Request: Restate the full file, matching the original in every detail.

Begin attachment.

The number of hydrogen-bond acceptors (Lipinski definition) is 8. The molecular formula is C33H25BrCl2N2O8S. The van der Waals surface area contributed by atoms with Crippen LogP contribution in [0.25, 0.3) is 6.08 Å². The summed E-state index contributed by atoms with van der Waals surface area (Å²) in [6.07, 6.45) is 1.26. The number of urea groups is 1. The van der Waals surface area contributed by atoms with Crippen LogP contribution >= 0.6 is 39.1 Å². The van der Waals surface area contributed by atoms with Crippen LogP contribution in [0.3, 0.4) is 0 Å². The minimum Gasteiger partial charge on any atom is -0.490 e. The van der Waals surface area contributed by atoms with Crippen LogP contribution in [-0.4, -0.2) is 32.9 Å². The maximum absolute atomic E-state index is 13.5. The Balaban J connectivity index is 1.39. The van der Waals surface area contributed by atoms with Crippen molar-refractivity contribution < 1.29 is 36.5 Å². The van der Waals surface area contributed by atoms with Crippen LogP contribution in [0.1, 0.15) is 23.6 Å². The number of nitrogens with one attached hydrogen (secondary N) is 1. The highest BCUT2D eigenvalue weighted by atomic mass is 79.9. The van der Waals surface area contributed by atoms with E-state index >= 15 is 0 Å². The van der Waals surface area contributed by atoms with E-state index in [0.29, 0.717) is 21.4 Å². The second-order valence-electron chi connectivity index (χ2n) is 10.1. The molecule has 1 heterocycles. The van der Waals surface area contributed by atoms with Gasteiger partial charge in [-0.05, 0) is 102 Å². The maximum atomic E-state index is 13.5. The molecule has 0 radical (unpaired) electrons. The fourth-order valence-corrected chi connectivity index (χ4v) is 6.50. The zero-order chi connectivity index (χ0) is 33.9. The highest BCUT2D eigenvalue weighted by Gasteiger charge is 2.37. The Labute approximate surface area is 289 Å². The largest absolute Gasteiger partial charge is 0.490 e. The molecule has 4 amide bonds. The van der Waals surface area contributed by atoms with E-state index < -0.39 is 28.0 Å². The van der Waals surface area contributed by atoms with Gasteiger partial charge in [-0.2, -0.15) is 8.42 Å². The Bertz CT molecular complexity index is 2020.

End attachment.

The number of hydrogen-bond acceptors (Lipinski definition) is 8. The molecular formula is C33H25BrCl2N2O8S. The van der Waals surface area contributed by atoms with Crippen LogP contribution in [0.25, 0.3) is 6.08 Å². The summed E-state index contributed by atoms with van der Waals surface area (Å²) in [6.07, 6.45) is 1.26. The number of urea groups is 1. The van der Waals surface area contributed by atoms with Crippen LogP contribution >= 0.6 is 39.1 Å². The van der Waals surface area contributed by atoms with Crippen LogP contribution in [0.3, 0.4) is 0 Å². The minimum Gasteiger partial charge on any atom is -0.490 e. The van der Waals surface area contributed by atoms with Crippen LogP contribution in [-0.4, -0.2) is 32.9 Å². The maximum absolute atomic E-state index is 13.5. The Balaban J connectivity index is 1.39. The van der Waals surface area contributed by atoms with Crippen molar-refractivity contribution < 1.29 is 36.5 Å². The van der Waals surface area contributed by atoms with Crippen LogP contribution in [0.1, 0.15) is 23.6 Å². The number of nitrogens with one attached hydrogen (secondary N) is 1. The highest BCUT2D eigenvalue weighted by atomic mass is 79.9. The van der Waals surface area contributed by atoms with E-state index >= 15 is 0 Å². The van der Waals surface area contributed by atoms with E-state index in [0.29, 0.717) is 21.4 Å². The second-order valence-electron chi connectivity index (χ2n) is 10.1. The molecule has 1 heterocycles. The van der Waals surface area contributed by atoms with Gasteiger partial charge in [-0.05, 0) is 102 Å². The maximum atomic E-state index is 13.5. The molecule has 0 radical (unpaired) electrons. The fourth-order valence-corrected chi connectivity index (χ4v) is 6.50. The zero-order chi connectivity index (χ0) is 33.9. The highest BCUT2D eigenvalue weighted by Gasteiger charge is 2.37. The Labute approximate surface area is 289 Å². The largest absolute Gasteiger partial charge is 0.490 e. The molecule has 4 amide bonds. The van der Waals surface area contributed by atoms with E-state index < -0.39 is 28.0 Å². The van der Waals surface area contributed by atoms with Gasteiger partial charge in [-0.2, -0.15) is 8.42 Å². The Bertz CT molecular complexity index is 2020.